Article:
Some days were harder than others. I had a lot of days of doubt. I remember thinking every morning the sun was out, “today’s the day!”. Rainy days were the worst for me. They really challenged me to get out of bed and do anything productive. It was to the point where I would not go to pulmonary rehab if the weather wasn’t to my liking. Everything became a chore. Taking a shower, drying off, getting dressed, all the little hygiene things, and then actually getting ready to walk out the door was exhausting. Even though it was a tough and dark time for us, there had to be some positive highlights in there…right? Well of course! The best memories I have from that time was in December. My sister got married and I was able to be there for their special day! Now, that wasn’t a simple task by any means. I wasn’t allowed to leave a 3 hours radius of the hospital. In order for me to travel that far (6-8 hours), I had to remove myself from the list I fought so damn hard to get on. Naturally, the doctors and my mother were pretty quick to state their concerns! Once again, for me it was a simple deal…either I go to this wedding or promise me I will be able to see my other 2 sisters get married. That was the end of that conversation and off we went to the Keys. We strapped every bit of oxygen we had into the back of my Jeep and never looked back. This was also the weekend I found love. Weird I know. My beautiful wife Emilie agreed to be my date for my sister’s wedding. I still joke about it with her whether or not she was my date or if she was just there to make sure I didn’t keel over. I just couldn’t believe she flew all the way to Florida to be my +1. All joking aside, I knew that weekend I was marrying this woman. She’s the most loving and caring human being. Boy am I glad she’s not only mine, but also an amazing mother to our beautiful 3 children. She was a blessing in disguise. MY WHY!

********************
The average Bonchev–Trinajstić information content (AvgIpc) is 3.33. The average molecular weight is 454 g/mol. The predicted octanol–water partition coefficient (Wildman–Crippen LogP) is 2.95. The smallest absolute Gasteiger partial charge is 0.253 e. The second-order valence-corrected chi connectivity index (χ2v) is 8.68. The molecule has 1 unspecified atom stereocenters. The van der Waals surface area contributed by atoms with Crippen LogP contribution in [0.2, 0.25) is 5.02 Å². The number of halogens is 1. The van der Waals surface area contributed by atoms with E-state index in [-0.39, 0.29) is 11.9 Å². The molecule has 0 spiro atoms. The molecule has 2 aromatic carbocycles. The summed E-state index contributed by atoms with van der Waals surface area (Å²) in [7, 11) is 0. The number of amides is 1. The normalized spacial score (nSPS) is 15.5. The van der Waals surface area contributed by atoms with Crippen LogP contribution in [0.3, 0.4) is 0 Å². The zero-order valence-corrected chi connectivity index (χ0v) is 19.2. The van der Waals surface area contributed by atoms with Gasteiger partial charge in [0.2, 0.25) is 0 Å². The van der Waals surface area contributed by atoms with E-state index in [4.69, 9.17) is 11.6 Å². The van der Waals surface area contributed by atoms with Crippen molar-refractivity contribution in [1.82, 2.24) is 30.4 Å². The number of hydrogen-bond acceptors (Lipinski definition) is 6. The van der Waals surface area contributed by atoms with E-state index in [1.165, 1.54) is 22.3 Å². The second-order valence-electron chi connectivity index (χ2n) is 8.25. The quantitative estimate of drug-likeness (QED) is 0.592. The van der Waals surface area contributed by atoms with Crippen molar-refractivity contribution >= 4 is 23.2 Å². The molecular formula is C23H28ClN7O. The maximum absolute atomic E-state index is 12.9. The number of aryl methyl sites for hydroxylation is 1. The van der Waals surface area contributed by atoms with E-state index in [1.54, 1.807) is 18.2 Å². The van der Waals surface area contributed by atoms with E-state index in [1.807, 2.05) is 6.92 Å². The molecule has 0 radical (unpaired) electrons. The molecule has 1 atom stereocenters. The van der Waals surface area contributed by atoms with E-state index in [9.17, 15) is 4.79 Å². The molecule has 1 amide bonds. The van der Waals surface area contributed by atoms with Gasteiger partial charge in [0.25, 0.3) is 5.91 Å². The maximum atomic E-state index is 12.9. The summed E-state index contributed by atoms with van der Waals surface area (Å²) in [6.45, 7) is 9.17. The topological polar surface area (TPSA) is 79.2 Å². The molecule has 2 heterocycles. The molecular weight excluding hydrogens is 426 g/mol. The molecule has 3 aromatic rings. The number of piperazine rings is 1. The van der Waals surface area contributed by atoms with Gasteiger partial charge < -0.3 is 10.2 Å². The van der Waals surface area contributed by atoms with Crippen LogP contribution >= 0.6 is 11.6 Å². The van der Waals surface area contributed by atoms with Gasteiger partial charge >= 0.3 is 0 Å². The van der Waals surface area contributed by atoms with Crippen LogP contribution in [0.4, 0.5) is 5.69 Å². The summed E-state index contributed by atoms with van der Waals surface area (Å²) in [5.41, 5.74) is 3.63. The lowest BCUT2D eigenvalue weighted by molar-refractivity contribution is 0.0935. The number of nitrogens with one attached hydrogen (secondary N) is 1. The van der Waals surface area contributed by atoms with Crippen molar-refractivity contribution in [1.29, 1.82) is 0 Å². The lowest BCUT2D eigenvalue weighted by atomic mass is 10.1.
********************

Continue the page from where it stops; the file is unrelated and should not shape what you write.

One thing I think people struggle with while waiting is they can’t find the “why” in them to continue the battle. That is one thing I will never go without. It’s just not me. It’s not who I was raised to be. My “why” is my family. Plain and simple. I want you to reach out if you feel like you don’t know what your “why” is. Send me a message either through an email! I will help you see it. It’s nothing but perspective and thought process. You’ve got to have faith it will happen. Don’t blur your vision of what life after transplant is going to be like and all the amazing things you’re going to accomplish and honor your donor and their family. Perspective! So simple but so complex when we crowd our brains with negative thoughts. Pity parties are fine…every so often. Don’t fall into the rut of “why me?” and start thinking “why not me?”. Skys the limit if you are a mentally strong individual. That’s one of my favorite things about fellow recipients is hearing them talk and how positive they are not only because they’re alive and breathing but because they’ve trained themselves to be like that while waiting. That’s what causes us to feel all inspired. 

Don’t underestimate the power of positivity! Until next time, stay blessed and never stressed.